One of the least discussed areas of health in humans involves the urinary tract and sexual organs. However, there are a number of issues that can arise which interrupt daily activities and reduce quality of life. One ailment that is quite common in women is vaginitis, and it can be slightly bothersome or extremely painful, depending on the severity.
What is vaginitis?
Vaginitis is a condition in which the vagina becomes inflamed. There are multiple reasons behind the condition, which is a symptom rather than a stand-alone disease or infection. Three types of vaginitis exist, including bacterial vaginitis, yeast infection, and trichomoniasis, and the type has to be determined before any sort of treatment is prescribed.
What causes Vaginitis?
The causes of vaginitis can be categorized mostly by the type of vaginitis.
- Bacterial vaginitis. This is the most common type of vaginitis and begins when the bacterial balance within the vagina is thrown off, leading to an overgrowth of the wrong sort of bacteria. This is referred to as bacterial vaginosis, and it results in vaginitis. Often, this form of vaginitis is related back to sexual intercourse, though it can still occur in women who have never had sex.
- Yeast infection. In some cases, a yeast infection, caused by the overgrowth of fungus of a certain type in the vagina, is the cause of vaginitis due to irritation. The same strain of fungus also causes thrush (an infection in the mouth), infections in the nail beds, and diaper rash.
- Trichomoniasis. This is an STI, or sexually transmitted infection, which involves a single celled parasite. It is passed through sexual intercourse and, in men, is likely to cause a urinary tract infection that is asymptomatic. However, in women, it’s common for the parasitic infection to create vaginitis.
- Uninfected. In some cases, the cause of vaginitis is not related to any sort of infection but, rather, a reaction to an external product. Some deodorants, perfumed soaps, vaginal sprays, scented laundry detergent, douches, and spermicides contain elements that irritate the genitals and can cause vaginitis. Also, foreign objects can lead to the irritation and inflammation of vaginitis, including catheters, tampons, diaphragms, tissue paper, etc.
Vaginitis may also be a symptom of vaginal atrophy, which occurs commonly with menopause. Women who are postmenopausal have less estrogen and, therefore, thinner lining of the vagina. This can also be a side effect of having the ovaries removed.
Signs and symptoms of vaginitis
Itching, burning, and irritation of the vagina are the most common symptoms of vaginitis, but there are several others to consider.
- Pain when urinating
- Light bleeding or spotting between menstrual periods
- Painful intercourse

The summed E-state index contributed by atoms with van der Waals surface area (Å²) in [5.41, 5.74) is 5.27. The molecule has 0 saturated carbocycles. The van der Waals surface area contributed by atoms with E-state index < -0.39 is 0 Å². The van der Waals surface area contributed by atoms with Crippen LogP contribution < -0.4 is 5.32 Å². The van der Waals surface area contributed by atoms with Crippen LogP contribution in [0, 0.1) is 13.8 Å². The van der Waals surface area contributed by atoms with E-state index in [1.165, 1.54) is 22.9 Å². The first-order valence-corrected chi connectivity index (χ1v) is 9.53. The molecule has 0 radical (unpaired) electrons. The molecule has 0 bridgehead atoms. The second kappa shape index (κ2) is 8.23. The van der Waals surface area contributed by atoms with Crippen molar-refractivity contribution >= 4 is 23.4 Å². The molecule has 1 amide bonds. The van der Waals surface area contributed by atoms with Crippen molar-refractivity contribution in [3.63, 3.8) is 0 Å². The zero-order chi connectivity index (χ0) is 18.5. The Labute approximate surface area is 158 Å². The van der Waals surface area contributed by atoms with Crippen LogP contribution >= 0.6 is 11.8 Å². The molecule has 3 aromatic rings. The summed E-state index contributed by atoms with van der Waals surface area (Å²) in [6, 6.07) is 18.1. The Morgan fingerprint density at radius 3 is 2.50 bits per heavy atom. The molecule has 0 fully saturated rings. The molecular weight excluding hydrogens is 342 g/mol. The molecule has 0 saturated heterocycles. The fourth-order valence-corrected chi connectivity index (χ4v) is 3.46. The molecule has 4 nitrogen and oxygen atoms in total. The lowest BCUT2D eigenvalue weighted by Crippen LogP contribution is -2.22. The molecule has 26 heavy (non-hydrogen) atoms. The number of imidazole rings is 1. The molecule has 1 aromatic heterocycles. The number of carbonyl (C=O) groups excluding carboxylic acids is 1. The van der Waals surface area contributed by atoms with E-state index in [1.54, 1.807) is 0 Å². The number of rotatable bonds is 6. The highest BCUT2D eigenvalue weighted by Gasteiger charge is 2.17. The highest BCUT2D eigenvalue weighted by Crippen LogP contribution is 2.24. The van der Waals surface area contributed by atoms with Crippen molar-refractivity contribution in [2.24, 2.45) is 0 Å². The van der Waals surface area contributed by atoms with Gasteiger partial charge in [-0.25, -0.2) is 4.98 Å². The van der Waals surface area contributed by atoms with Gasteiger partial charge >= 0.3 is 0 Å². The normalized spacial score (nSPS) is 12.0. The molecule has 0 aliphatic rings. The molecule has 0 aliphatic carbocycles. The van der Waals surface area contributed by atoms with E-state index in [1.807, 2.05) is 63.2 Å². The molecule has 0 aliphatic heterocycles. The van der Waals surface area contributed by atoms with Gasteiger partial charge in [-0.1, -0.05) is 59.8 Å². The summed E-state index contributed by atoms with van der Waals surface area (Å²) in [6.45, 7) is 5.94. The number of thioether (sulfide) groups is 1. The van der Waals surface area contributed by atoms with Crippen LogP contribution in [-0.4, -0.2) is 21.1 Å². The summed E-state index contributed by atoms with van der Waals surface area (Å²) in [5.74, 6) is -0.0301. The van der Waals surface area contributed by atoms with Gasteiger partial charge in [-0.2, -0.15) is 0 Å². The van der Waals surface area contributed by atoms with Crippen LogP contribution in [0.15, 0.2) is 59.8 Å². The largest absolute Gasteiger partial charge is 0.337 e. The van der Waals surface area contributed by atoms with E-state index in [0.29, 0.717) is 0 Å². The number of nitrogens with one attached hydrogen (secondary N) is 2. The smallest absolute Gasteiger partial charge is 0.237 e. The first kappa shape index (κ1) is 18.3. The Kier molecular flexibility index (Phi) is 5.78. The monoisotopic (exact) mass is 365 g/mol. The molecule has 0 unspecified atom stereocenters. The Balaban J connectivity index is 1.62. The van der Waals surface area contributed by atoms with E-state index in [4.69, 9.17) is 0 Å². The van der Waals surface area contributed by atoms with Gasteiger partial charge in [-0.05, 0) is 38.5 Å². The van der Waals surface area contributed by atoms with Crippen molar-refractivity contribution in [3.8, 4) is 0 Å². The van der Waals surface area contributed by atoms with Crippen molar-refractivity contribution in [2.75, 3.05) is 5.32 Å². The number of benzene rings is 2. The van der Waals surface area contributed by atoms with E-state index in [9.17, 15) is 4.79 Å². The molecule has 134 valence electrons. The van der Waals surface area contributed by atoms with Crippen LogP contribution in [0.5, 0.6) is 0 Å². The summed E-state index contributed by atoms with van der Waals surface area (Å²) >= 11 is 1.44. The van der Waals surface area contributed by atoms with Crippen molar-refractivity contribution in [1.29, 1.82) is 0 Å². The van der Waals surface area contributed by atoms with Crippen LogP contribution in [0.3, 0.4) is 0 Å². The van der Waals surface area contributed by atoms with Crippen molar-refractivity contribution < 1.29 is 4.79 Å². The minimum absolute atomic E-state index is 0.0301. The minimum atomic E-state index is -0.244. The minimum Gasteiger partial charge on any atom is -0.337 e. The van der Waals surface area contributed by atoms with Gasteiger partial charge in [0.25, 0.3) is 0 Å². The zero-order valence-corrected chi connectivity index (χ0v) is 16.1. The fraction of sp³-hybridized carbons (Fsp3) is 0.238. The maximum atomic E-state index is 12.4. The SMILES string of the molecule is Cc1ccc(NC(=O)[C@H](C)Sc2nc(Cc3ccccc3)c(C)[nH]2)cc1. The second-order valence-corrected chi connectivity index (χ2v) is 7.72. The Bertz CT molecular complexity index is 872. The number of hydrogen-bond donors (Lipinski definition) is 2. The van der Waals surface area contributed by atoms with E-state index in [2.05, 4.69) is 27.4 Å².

- Changes to vaginal discharge that include color, odor, or quantity
Vaginitis risk factors
There are some traits, as well as lifestyle choices, that can increase the risk of developing vaginitis, and being aware of these can help women know when they need to take greater precautions.
- Any hormonal change, including pregnancy and childbirth, use of certain birth controls, and menopause
- Sexual activity, especially without a condom and with multiple partners or a partner who is non-monogamous
- Use of spermicide, particularly but not limited to use with a diaphragm
- Already having any STI
- Certain medications taken for infections, such as antibiotics and steroids
- Uncontrolled diabetes, both Type I and Type II
- Douching or using hygiene products like bubble bath, vaginal deodorant, or vaginal spray
- Having an IUD (intrauterine device) for birth control
- Wearing clothes that are damp or fit too tightly in the crotch
Who needs to see a doctor for suspected vaginitis and why
Other risk factors include:
- Getting another STI due to the inflammation in the vaginal walls
- Potential for chronic vaginitis, which can lead to infertility
- Pregnancy in which children have low birth weight or are born prematurely
Having vaginitis and dealing with the irritation and itching can also lead to psychological symptoms, such as self-doubt, trouble concentrating, cognitive issues because of lack of sleep, and more.
Seeing a doctor can help determine the underlying cause and correct it before it becomes detrimental. Perhaps the only time a patient may not need to visit her physician would be if she is absolutely certain based on her history that she has a yeast infection and knows how to clear it up on her own.
It’s important to know the underlying cause, as treating the symptom of vaginitis will not sure the disease or condition causing it. Based on the many different causes and types of vaginitis, the therapies available come in a broad spectrum.
- Topical solutions alone are greatly varied. A topical steroid may be prescribed to assist with inflammation. Antibiotic, antifungal, and antibacterial creams may also be recommended. Cortisone cream can relieve severe itch and irritation, and a topical estrogen cream can help women with low estrogen.
- Oral medications are also available in several forms. Depending again on the culprit, oral antibiotics like metronidazole or a fungal treatment like clotrimazole would be prescribed.
- In rare cases, vaginitis may be the result of an allergic reaction to something. When this happens, antihistamines will be recommended and maybe be prescription or over the counter, depending on the severity of the inflammation and irritation.
Preventative measures are also important. Using mild, unscented soap, not douching, wearing cotton underwear and loose-fitting clothes, practicing safe sex or abstinence, and having good overall hygiene can make a big difference in the frequency and severity of vaginitis.